October 17, 2003

Government Awareness

Posted by shonk at 03:21 AM in Politics | TrackBack

In response to the recently defunct Terrorist Information Awareness program, the geeks at MIT envision a Government Information Awareness program, where citizens could exchange information about State activities. I applaud the idea, though I wonder how effective it will be in practice. In theory, it could be extraordinarily effective, but then, in theory, the Internet was supposed to spark a second Renaissance (although, to be honest, I think the jury is still out on that one; the rising swell of well-written and thoughtful blogs does seem to be stimulating a greater degree of conversation and debate. Revolutions often come, as Joyce put it, "on the due instalments plan"). As you'll note from the article, one thing that's sure to affect the GIA's impact is that the creators, fearing libel suits, have decided to make it a peer-to-peer thing, which has both positives and negatives. On the plus side, it's considerably more likely to evade legal shutdowns than, say, a server-based website or forum. On the other hand, popular as P2P networks are for movies and music, web-accessible interfaces are likely to reach greater numbers of people. I'm also unsure if people are ready for "serious" content via P2P; it seems like a more active filtration and interface system would be necessary than is currently available. But, then again, I'm pretty far behind the curve on P2P stuff and all the prerequisites may, in fact, already exist.

In any case, assuming this ever gets off the ground and makes some impact, it would provide yet another counter-example to the increasingly tired idea that so-called "public goods" cannot be provided absent state coercion. I've never really bought into that notion, to be honest. To me, a "public good" is one that hasn't been adequately provided yet (or maybe shouldn't be provided at all, in some cases), not one that can't be provided. My favorite counter-example, which has been oft-ignored but never very well refuted (in my opinion, obviously) is that of television programming. Leaving aside the issue of whether we might be better off without television, people obviously want to be able to watch television. Before the advent of cable TV (you know, back when people still used rabbit ears to pick up the signal), TV programming might well have appeared as one of those supposedly insoluble public goods. After all, a TV signal broadcast through the air isn't exactly excludable. One possible solution might have been to legally prohibit anyone but TV stations from selling television sets, or at least requiring TV manufacturers to pay a license fee to TV stations. In that way, the station could be compensated for providing this "public good" from which anyone with a TV set could benefit. According to the traditional conception of how to solve public goods problems, this would, in fact, be the only way to ensure that television programming existed. As we all know, though, that wasn't really what happened. Instead, the TV stations realized that, although they couldn't very well get TV watchers to pay them, they could get people to pay them to tell TV watchers about certain products. And thus were commercials born (and yes, I hate commercials as much as anyone, but I'd rather be able to watch Game 7 of the ALCS than live my life commercial-free). All of a sudden, there is no "public goods problem". (Of course, that's not really the chronology, since TV got the idea from radio, which got the idea from newspapers, etc., but the point is the same) Hence the reason I say that a "public goods problem" is one that we haven't figured out how to solve yet, not one that cannot be solved without state intervention.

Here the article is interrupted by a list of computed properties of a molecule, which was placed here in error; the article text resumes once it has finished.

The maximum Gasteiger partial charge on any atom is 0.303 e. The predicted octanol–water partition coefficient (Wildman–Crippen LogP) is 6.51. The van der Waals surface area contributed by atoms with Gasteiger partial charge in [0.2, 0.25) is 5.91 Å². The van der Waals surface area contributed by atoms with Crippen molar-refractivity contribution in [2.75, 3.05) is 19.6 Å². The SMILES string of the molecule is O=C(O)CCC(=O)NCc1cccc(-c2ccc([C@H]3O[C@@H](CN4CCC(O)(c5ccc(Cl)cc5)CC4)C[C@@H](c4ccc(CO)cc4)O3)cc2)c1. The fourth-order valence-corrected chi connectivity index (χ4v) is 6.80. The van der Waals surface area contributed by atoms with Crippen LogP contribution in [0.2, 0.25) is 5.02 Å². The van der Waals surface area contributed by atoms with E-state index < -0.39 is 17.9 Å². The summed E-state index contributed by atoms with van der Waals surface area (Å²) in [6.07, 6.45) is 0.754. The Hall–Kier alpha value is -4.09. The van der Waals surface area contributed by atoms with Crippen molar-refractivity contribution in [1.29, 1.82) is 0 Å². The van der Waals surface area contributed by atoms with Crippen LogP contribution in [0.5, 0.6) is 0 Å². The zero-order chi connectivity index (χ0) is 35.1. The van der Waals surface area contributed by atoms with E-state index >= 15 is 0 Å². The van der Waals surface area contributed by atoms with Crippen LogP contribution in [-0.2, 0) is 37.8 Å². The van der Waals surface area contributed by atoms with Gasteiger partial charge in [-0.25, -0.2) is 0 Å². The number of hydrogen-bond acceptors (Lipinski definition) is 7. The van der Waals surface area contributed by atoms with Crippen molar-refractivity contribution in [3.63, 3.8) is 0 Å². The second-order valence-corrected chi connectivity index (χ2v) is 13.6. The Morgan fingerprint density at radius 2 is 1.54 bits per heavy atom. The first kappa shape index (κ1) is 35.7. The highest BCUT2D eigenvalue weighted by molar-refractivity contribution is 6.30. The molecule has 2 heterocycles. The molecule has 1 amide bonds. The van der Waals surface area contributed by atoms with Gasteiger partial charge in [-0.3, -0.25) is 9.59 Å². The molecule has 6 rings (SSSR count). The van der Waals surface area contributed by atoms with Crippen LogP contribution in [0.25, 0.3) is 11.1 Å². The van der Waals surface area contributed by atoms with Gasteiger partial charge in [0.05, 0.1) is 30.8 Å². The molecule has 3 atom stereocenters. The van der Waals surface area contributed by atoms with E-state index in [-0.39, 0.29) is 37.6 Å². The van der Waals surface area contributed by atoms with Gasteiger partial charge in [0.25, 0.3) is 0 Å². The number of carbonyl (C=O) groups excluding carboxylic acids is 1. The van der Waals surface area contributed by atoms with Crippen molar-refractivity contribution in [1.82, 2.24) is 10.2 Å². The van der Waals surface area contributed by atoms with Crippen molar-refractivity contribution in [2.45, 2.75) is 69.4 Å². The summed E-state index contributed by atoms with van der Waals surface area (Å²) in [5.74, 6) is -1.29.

The same, incidentally, goes for the related concept of a "prisoner's dilemma". The real world doesn't operate like a prototypical prisoner's dilemma, in which there is no history, no memory and no social status affecting things. The iterated prisoner's dilemma is a better approximation, but still isn't perfect.

The point is, whenever you hear people moaning and groaning about public goods and prisoners' dilemmas, it's probably a good idea to examine things a bit more carefully.

(If you haven't noticed yet, when I say "The point is...", I mean the point that I've come around to arguing, not the point I originally may have been trying to make. I've usually long forgotten what I was talking about in the beginning of a post by the time I actually get around to a point. Let's just chalk that up to a bit of artistic free association rather than the less inpiring "lack of organization" label, okay?)